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4 simple steps to Value Investing: Step 4

May 16, 2013

In the previous article, we discussed the third of the four steps to successful value investing created by none other than the legendary Warren Buffett. Let us now move on to the next and the last step in this article.

The last step pertains to valuations. It is most important of all the steps since valuations decide the action points (buy or sell) of investors.

Let us first understand what his perception of value is. Then we will have a look at how Warren Buffett calculates the intrinsic value and the tools and standards he uses.

What is value?

In order to understand value, Buffett quoted a famous saying that 'a bird in hand is worth two in the bush'. In other words, investing is knowing exactly what you are paying for today rather than speculating and over paying for you could possibly get in future. And in order to know the correct price to be paid, you need to assess the value of the underlying asset correctly. Only when the investor understands the moat the business enjoys and the risks to it, can he determine the intrinsic value and price he would be willing to pay, with adequate margin of safety.

How to estimate intrinsic value?

Determining value is a tough task. That's because it involves forecasting future cash flows which in itself is a challenge. Discounting those cash flows at an appropriate rate gives us an estimate of value. However, forecasting cash flows for a business is not easy because of the uncertainty involved with the future, unlike coupon bonds. Valuing coupon bonds is relatively easier since you know the coupon payments of future. But that is not the case with businesses.

So, basically the mantra is to look out for businesses that resemble coupon bonds. This would make the valuation exercise easier. In other words, businesses where forecasting future cash flows is relatively easier are the ones that should be on the radar. For instance, it would be comparatively easier to predict the cash flows of a company like HUL than Bharat Heavy Electricals (BHEL) because of the kind of businesses they are in. While HUL's products have certainty of demand across economic cycles, BHEL's order book and project execution rates tend to be volatile.

Once you have the estimate of cash flows discount it with the appropriate interest rate and compare it with your purchase price. The decision then needs to be taken accordingly.

Predicting cash flows for cyclical businesses

But, say you are looking at a business where forecasting free cash flow is difficult. Say for example a capital intensive business. How to forecast cash flows then? Also, what kind of discount rate should be used here considering the riskiness in cash flows?

Buffett feels that for cyclical business the estimates for cash flows have to be conservative. Also, since he focuses on long term investing, the discount rate used is constant across securities. And that figure is arrived at by using the government bond rates. An appropriate premium over that and you are on the right track. No complicated financial models with risk premiums, sensitivity analysis, scenario framework and betas, just simple logical mathematics.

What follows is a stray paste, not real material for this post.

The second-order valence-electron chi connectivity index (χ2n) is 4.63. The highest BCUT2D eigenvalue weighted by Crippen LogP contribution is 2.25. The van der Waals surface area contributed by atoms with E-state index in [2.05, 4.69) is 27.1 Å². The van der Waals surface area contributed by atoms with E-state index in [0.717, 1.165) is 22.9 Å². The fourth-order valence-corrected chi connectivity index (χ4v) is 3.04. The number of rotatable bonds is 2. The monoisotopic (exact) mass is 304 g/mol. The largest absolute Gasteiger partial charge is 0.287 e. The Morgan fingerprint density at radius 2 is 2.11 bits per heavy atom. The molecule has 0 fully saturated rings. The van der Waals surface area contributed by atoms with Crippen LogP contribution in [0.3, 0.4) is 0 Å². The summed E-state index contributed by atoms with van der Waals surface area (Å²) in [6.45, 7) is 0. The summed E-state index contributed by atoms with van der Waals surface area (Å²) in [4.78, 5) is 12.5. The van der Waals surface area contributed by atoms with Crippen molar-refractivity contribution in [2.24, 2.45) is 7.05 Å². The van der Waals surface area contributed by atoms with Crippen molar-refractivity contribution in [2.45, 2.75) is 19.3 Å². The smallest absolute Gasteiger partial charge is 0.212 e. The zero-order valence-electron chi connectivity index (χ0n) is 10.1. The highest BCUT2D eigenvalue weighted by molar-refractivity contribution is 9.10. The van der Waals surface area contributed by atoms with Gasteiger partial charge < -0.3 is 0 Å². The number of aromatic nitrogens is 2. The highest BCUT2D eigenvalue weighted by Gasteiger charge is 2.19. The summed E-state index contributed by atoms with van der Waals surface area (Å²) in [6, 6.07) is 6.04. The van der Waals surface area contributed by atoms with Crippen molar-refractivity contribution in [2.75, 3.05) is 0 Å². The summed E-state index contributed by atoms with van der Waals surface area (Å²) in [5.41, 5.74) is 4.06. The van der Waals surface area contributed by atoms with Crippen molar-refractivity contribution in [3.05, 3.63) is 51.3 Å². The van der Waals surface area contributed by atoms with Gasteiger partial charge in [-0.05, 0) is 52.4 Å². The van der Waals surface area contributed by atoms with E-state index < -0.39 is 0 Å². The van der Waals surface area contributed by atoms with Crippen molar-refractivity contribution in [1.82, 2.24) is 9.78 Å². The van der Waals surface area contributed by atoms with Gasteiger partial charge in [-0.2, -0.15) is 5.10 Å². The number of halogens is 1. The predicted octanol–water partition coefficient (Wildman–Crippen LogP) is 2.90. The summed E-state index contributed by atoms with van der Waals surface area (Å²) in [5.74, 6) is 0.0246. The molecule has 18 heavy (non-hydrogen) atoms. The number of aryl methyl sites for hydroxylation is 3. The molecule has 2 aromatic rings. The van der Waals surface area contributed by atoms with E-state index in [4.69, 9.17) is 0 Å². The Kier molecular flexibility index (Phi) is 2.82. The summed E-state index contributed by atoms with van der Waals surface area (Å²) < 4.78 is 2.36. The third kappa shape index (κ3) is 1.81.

Word on relative valuation

You might have known by now that Buffett is not a big fan of relative valuation because of his focus on cash flows. Nonetheless, if used, appropriate relative multiples need to take into account the return generating capability (shareholder returns - return on equity, return on capital employed) of the business.

How to estimate growth rates?

Forecasting future cash flows involves an estimate of growth rate. The mantra here is to be conservative. If the growth rates are higher, then the estimate of intrinsic value will increase. And investment decisions are based on comparing intrinsic value with the market price. Thus, your estimate of intrinsic value has to be as accurate as possible. High growth rates make intrinsic value more susceptible to changes. Hence being conservative pays off.

Margin of safety

The concept of margin of safety is the essence of his valuation. Since the estimates of intrinsic value involve subjective judgments there is a possibility of being overly optimistic. Margin of safety provides cushion by adjusting the optimism from the forecast. Say for example your estimate of intrinsic value is Rs 100. Taking into consideration a margin of safety of 20% you adjust the value to Rs 80. This will ensure that you do not overpay for any asset.

Basically these are the methods which are used to value an asset by the legendary investor. You may notice the art of conservatism here. But it helps since valuations are subjective in nature. Being aggressive means you can be trapped by overpaying for an asset. Conservatism also helps overcome emotions and makes you wait for the right price to buy. In short, it ensures that the buying price is so low that the possibility of losing capital is virtually zero. It acts as a floor value for your investment. Any upside from there on is an icing on the cake.

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Jinesh Joshi

Jinesh Joshi (Research Analyst) holds a masters degree in Finance and has over 8 years of experience in tracking equities. He has a keen affinity for number-crunching and is often sought after for his valuable insights on financial modeling and valuations. He has a keen eye for spotting emerging growth opportunities across sectors and market caps. Jinesh contributes to our Megatrend investing service The India Letter.

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